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Language Family: Aramaic

  • Mar 30, 2012
  • 12:58 AM

Saving Endangered Languages

Ghada Shbeir / Assyrian International News Agency
Shbeir writes and sings in the ancient language of Syriac, drawing attention to the beauty of the endangered Aramaic dialect that originated in the Mesopotamian city of Edessa, which now lies in Turkey. Syriac was the lingua franca of much of the Middle East from about the 7th century BC until the 7th century AD, when Arabic pushed the language to obscurity.
  • Mar 15, 2012
  • 07:59 PM

National Anthem Strikes A Chord In Iraq

Radio Free Europe
Iraqi lawmakers are expected to vote soon on a controversial proposal for a new national anthem that would alter the Arabic-language anthem to make room for verses in the minority Kurdish and Turkoman languages.
  • Mar 11, 2012
  • 01:15 PM

How does God's word sound? May depend on translation

John Przybys / Las Vegas Review - Journal
"I've been asked repeatedly if the translations I've worked on are translations of the King James, for example, assuming a translation from English to English," said Green, who also is New Testament editor of the Common English Bible, released in 2011. "So when I explain that it is a translation from Hebrew or Aramaic, in a few cases, and Greek, people are surprised and they wonder if Bible scholars actually know those languages."
  • Jan 11, 2012
  • 10:51 PM

Ancient Language Gets Extended Life In Iraq

Brooke Anderson / Wall Street Journal
ANKAWA, Iraq—It is commonly known as the language of Jesus and is the root of both Arabic and Hebrew. But what's less widely known is that Aramaic is still spoken, and is in fact thriving in some parts of Iraq.
  • Dec 27, 2011
  • 10:40 AM

At Christmas, a Maronite Christian Village in Israel Revives the Language Spoken by Jesus Christ (video)

Karl Vick / TIME
The hope is real — almost all Maronite students in Jish opt to study the language — yet the odds of full revival might best be described as mixed. On the positive side, Maronites have the example of Israel’s revival of another ancient tongue. “Look what the Jews did with Hebrew 100 years ago,” Khalloul says.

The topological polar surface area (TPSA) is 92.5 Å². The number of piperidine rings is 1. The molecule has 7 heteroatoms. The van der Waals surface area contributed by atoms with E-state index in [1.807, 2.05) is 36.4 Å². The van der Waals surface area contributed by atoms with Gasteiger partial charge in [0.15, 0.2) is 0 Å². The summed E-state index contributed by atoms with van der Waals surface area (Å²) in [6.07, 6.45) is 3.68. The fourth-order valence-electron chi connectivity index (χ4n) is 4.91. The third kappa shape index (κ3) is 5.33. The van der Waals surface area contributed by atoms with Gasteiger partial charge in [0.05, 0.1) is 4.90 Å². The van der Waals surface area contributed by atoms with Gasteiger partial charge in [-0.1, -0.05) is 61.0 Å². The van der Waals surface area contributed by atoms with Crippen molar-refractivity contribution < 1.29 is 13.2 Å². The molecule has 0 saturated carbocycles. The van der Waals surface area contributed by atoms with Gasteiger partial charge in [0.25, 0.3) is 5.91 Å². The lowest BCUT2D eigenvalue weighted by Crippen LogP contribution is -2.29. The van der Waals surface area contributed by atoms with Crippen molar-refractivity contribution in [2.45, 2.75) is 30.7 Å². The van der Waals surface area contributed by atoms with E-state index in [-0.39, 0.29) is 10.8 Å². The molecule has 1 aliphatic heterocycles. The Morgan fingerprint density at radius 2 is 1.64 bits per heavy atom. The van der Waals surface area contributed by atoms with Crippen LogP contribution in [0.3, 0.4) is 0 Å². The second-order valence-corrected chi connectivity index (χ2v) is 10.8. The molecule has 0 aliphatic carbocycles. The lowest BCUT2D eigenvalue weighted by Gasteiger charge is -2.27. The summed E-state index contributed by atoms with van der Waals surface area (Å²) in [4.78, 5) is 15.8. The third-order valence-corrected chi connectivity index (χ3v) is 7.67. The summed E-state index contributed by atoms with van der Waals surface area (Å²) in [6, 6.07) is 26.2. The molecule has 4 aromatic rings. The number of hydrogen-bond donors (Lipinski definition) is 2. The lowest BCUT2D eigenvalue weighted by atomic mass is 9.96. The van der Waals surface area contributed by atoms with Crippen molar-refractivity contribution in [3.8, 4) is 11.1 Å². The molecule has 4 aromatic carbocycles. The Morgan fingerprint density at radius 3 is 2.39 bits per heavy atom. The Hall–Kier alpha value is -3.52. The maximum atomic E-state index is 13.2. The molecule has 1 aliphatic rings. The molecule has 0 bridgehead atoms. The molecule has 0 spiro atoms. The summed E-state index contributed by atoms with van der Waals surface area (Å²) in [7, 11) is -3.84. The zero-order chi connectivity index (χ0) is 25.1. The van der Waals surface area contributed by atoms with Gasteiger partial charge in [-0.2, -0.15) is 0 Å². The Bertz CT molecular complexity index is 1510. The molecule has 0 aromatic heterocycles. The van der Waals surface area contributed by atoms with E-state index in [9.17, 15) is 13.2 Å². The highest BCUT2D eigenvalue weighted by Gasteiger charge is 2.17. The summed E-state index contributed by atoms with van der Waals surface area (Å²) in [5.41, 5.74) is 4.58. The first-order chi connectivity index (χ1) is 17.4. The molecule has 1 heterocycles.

• Dec 13, 2011
  • 11:51 PM

From the Old Written to the New Spoken

Romil Benyamino / AINA
Sacramento -- In a small apartment in Sacramento California, there lives a Seventy-two year old Assyrian Deacon named Elisha Simon who spends many of his hours typing away on his computer; translating hand-written Aramaic texts into Assyrian Neo-Aramaic.
  • Jul 27, 2011
  • 01:19 PM

Old school printer exploits his passion for languages to the last letter

Annie Slemrod / The Daily Star
Languages, and Syriac in particular, are Chahan’s passion. But they began as a necessity. Born in Allepo’s Syriac quarter to a family from Odessa, he spoke Armenian with his mother, Turkish with his father, and Syriac in church. School was in French, and government activities were carried out in Arabic, so “from the age of 7 you needed to speak five languages,” he says.
  • Jul 22, 2011
  • 12:38 PM

The riddle of the Syriac double dot: it’s the world’s earliest question mark

Cambridge Network
Manuscripts written in Syriac, an ancient language of the Middle East, are peppered with mysterious dots. Among them is the vertical double dot or zagwa elaya. A Cambridge academic thinks that the zagwa elaya is the world’s earliest question mark.
  • Apr 19, 2011
  • 07:24 PM

Kurds alter cultural and linguistic fabric of non-Kurdish areas around Iraq’s Mosul

Samer Saeed /
Hayali claimed in his statement that the Kurds were forcing their language as the medium of instruction in schools in districts and villages where Arabs, Turkmen or Syriac-speaking Iraqi Christians are the majority.
  • Apr 17, 2011
  • 10:07 PM

Exclusive: Early Christian Lead Codices Now Called Fakes

Natalie Wolchover / LiveScience
Seventy metal books allegedly discovered in a cave in Jordan have been hailed as the earliest Christian documents. Dating them to mere decades after Jesus' death, scholars have called the "lead codices" the most important discovery in archaeological history...